Joanna Moody, Ph.D.

Research Program Manager, Mobility Systems Center

MIT Energy Initiative

Car Pride


Moody, J., and J. Zhao. (2020). Travel behavior as a driver of attitude: Car use and car pride in U.S. cities. Transportation Research Part F: Traffic Psychology and Behavior, 47: 225-236.

Individuals attribute social status and personal image to owning and using a car ('car pride'), which may interact with their travel behavior in complex ways. This study explores the multi-directional relations among car pride, car ownership, and car use for a sample of 1236 adult commuters in New York City, NY and Houston, TX. Applying multivariate structural equation modeling and incorporating instrumental variables, we find evidence of a feedback loop among car pride, car ownership, and car use. Our results suggest that an individual with higher car pride is more likely to own a vehicle, and, enabled with this ownership, use it more frequently. And individuals who use their car more frequently are likely to feel more pride in owning and using their vehicle.
This exploration of causal multi-directionality in transportation attitude-behavior relations has important implications for behavioral research, model development, and policy interventions. For researchers, potential bidirectionality must be anticipated from the outset of research design and accounted for appropriately in modeling to address underlying endogeneity. For policymakers, our results suggest that there are multiple intervention points within the reinforcing cycle of attitudes and car consumption. Policies could directly target car ownership and use or could consider influencing behavior through attitude change.

Moody, J., and J. Zhao. (2019). Car pride and its bidirectional relation with car ownership: Case studies in New York City and Houston. Transportation Research Part A: Policy and Practice, 124: 334-353.

The car fulfills not only instrumental transportation functions, but also holds important symbolic and affective meaning for its owners and users. In particular, owning and using a car can be a symbol of an individual's social status or personal image ('car pride'). This paper introduces and validates a standard measure of car pride estimated from 12 survey statements using a cross-sectional sample of 1,236 commuters in New York City and Houston metropolitan statistical areas. We find that car pride is higher in Houston than in New York City. We then empirically examine the bidirectional relation between car pride (attitude) and household car ownership (behavior) using structural equation modeling. To identify the bidirectional relationship we use an individual’s general pride as the instrumental variable (IV) for that same individual’s car pride; in the opposite direction, we use the average household vehicle ownership in the respondent’s census block group as the IV for the respondent’s household car ownership. We find that positive and statistically significant relations exist between car pride and car ownership in both directions. However, on average and in both city subsamples, the relation from car pride to household car ownership (attitude-to-behavior) is much stronger than the reverse (behavior-to-attitude). In fact, in our models car pride is more predictive of car ownership than most individual and household socio-demographics included in traditional ownership forecasting models, including income. Empowered with a well-validated, standard measure for car pride and a robust approach for exploring reciprocal attitude-behavior relations in cross-sectional data, future research can extend the current understanding presented in this paper to explore car pride’s relation with other travel behaviors, the dynamics of these attitude-behavior relations over time, and their implications for policies to promote sustainable travel behavior.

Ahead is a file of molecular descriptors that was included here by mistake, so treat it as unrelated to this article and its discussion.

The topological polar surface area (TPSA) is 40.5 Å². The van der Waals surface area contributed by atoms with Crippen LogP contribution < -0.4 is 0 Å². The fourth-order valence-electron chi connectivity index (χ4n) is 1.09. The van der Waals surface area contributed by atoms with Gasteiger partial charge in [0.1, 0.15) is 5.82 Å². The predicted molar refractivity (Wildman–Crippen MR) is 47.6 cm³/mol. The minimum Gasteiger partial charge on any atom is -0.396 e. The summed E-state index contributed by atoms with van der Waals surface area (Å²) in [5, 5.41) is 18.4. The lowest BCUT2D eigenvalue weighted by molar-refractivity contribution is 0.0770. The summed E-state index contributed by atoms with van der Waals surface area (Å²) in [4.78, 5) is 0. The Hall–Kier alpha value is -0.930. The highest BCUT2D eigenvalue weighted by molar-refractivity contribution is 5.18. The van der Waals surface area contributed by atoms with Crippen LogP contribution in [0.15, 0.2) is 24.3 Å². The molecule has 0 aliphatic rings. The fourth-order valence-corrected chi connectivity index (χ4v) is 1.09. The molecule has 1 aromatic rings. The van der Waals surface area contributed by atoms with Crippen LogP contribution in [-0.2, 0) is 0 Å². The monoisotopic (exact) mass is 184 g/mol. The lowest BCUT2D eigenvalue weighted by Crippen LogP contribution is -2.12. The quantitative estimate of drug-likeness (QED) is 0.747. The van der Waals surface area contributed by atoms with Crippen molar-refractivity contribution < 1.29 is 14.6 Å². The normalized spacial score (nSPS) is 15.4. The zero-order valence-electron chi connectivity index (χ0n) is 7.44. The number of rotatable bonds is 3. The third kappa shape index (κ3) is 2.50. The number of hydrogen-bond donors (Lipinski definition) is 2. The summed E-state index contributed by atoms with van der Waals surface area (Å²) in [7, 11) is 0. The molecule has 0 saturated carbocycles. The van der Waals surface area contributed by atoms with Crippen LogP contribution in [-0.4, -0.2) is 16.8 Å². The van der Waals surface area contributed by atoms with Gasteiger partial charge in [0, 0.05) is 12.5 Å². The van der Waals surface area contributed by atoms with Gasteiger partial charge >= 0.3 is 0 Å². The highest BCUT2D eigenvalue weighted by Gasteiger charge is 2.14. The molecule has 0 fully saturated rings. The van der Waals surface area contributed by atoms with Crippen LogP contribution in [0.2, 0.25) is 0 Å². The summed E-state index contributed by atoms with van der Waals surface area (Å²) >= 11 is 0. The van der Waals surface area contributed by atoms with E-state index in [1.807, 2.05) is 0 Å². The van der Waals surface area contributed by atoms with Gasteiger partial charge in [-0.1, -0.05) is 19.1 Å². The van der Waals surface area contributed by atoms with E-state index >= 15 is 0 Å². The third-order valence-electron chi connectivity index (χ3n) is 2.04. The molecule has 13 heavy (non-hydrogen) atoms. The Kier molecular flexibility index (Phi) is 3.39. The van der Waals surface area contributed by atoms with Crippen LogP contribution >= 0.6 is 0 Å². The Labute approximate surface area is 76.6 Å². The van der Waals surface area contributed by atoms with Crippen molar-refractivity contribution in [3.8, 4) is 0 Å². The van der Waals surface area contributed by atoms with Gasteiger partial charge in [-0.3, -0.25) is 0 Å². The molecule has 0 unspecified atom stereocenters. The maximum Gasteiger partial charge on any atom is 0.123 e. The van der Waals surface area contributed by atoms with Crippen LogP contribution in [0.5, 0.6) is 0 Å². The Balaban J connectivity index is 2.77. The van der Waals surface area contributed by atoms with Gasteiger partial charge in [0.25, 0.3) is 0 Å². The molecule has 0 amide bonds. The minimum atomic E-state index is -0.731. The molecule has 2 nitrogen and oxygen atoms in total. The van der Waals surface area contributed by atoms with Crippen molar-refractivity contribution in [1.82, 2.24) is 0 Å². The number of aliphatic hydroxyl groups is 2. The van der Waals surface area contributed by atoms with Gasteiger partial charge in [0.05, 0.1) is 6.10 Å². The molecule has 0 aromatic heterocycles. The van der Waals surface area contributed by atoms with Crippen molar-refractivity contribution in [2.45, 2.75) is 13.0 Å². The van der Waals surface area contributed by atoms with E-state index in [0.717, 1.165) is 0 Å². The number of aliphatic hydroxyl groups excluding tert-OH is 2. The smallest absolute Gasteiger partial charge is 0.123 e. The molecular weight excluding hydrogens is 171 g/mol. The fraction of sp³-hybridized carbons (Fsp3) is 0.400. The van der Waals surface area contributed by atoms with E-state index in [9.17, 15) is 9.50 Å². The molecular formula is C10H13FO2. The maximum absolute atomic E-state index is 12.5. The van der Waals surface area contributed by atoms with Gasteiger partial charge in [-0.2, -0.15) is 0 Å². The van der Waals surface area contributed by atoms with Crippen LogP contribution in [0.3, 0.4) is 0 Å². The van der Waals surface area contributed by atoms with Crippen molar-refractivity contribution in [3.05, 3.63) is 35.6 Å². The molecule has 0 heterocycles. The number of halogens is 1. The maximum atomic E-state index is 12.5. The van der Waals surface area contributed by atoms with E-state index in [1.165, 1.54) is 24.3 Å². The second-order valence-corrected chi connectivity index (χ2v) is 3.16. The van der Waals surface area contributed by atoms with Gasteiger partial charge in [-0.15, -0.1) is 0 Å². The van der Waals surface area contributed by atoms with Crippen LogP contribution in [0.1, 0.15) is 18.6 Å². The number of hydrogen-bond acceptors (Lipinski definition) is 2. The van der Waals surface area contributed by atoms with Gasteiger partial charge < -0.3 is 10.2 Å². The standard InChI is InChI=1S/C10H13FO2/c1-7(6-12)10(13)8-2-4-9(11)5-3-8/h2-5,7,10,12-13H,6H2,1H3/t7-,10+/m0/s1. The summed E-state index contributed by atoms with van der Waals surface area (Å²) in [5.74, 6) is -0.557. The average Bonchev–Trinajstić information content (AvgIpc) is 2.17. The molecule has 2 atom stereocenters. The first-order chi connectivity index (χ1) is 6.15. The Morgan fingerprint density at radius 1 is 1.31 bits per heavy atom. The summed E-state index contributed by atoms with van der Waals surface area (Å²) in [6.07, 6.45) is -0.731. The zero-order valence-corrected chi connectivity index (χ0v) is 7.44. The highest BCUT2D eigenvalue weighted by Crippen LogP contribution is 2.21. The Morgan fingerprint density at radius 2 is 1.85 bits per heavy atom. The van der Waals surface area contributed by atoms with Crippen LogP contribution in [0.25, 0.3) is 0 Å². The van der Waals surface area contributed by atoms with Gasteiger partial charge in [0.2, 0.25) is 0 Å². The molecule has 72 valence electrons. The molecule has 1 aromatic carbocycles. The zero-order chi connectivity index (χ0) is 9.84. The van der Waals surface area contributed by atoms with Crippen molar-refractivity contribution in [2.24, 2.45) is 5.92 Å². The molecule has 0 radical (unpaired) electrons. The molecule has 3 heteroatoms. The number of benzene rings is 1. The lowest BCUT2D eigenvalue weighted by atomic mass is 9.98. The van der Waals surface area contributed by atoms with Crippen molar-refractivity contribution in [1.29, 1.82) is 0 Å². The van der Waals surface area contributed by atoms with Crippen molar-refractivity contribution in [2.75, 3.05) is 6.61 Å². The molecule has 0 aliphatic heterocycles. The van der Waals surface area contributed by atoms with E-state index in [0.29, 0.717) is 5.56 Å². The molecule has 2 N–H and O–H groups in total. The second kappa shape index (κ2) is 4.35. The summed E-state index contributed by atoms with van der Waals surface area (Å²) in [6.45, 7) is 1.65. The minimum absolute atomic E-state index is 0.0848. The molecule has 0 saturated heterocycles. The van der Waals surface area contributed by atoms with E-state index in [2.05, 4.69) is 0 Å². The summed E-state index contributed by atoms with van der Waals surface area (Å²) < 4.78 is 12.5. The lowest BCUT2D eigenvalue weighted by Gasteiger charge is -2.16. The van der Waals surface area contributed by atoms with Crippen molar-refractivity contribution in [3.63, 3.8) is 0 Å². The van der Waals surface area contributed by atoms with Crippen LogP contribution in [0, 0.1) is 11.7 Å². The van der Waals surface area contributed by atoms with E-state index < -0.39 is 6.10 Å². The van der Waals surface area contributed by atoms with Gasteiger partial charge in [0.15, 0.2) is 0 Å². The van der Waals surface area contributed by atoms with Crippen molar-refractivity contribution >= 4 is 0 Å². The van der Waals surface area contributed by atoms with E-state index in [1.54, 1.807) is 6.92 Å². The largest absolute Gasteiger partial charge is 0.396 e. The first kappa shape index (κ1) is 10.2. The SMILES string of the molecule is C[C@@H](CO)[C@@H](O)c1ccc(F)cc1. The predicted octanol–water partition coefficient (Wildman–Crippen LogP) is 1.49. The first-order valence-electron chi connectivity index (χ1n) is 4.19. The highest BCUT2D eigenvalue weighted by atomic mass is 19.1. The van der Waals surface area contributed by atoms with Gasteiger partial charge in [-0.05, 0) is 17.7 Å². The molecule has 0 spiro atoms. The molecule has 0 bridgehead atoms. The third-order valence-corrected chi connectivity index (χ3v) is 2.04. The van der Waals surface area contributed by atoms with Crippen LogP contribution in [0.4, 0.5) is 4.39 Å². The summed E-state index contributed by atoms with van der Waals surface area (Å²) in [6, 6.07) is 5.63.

Moody, J. (2019). Measuring Car Pride and its Implications for Car Ownership and Use across Individuals, Cities, and Countries. Doctoral Dissertation in Transportation. Department of Civil & Environmental Engineering, Massachusetts Institute of Technology: Cambridge, MA.

Image source: Guilhem Vellut/Flikr (CC BY 2.0)